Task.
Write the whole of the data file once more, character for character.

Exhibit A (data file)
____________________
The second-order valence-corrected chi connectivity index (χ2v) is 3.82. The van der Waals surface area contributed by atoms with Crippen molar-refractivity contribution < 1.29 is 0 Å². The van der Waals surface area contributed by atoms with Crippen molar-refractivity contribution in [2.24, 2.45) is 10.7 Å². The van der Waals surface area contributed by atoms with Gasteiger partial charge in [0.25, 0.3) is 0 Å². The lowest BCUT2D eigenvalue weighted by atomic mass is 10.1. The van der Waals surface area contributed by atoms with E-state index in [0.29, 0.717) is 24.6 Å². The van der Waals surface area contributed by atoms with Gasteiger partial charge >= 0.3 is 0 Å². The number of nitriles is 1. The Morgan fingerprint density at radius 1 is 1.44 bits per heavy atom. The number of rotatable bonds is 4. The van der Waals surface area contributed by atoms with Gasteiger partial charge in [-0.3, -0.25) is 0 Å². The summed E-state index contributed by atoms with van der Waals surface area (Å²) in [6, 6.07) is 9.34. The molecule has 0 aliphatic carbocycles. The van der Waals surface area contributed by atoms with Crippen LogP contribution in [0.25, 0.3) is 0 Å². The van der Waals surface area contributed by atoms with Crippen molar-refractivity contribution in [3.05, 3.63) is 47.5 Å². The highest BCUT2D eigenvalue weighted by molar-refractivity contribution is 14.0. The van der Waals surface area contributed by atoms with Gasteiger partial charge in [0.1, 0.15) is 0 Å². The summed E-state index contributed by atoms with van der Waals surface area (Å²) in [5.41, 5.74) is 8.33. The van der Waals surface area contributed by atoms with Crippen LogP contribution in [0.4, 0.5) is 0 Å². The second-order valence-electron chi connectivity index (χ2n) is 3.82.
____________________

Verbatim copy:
The second-order valence-corrected chi connectivity index (χ2v) is 3.82. The van der Waals surface area contributed by atoms with Crippen molar-refractivity contribution < 1.29 is 0 Å². The van der Waals surface area contributed by atoms with Crippen molar-refractivity contribution in [2.24, 2.45) is 10.7 Å². The van der Waals surface area contributed by atoms with Gasteiger partial charge in [0.25, 0.3) is 0 Å². The lowest BCUT2D eigenvalue weighted by atomic mass is 10.1. The van der Waals surface area contributed by atoms with E-state index in [0.29, 0.717) is 24.6 Å². The van der Waals surface area contributed by atoms with Gasteiger partial charge >= 0.3 is 0 Å². The number of nitriles is 1. The Morgan fingerprint density at radius 1 is 1.44 bits per heavy atom. The number of rotatable bonds is 4. The van der Waals surface area contributed by atoms with Gasteiger partial charge in [-0.3, -0.25) is 0 Å². The summed E-state index contributed by atoms with van der Waals surface area (Å²) in [6, 6.07) is 9.34. The molecule has 0 aliphatic carbocycles. The van der Waals surface area contributed by atoms with Crippen LogP contribution in [0.25, 0.3) is 0 Å². The van der Waals surface area contributed by atoms with Crippen molar-refractivity contribution in [3.05, 3.63) is 47.5 Å². The highest BCUT2D eigenvalue weighted by molar-refractivity contribution is 14.0. The van der Waals surface area contributed by atoms with Gasteiger partial charge in [0.1, 0.15) is 0 Å². The summed E-state index contributed by atoms with van der Waals surface area (Å²) in [5.41, 5.74) is 8.33. The van der Waals surface area contributed by atoms with Crippen LogP contribution in [0.4, 0.5) is 0 Å². The second-order valence-electron chi connectivity index (χ2n) is 3.82.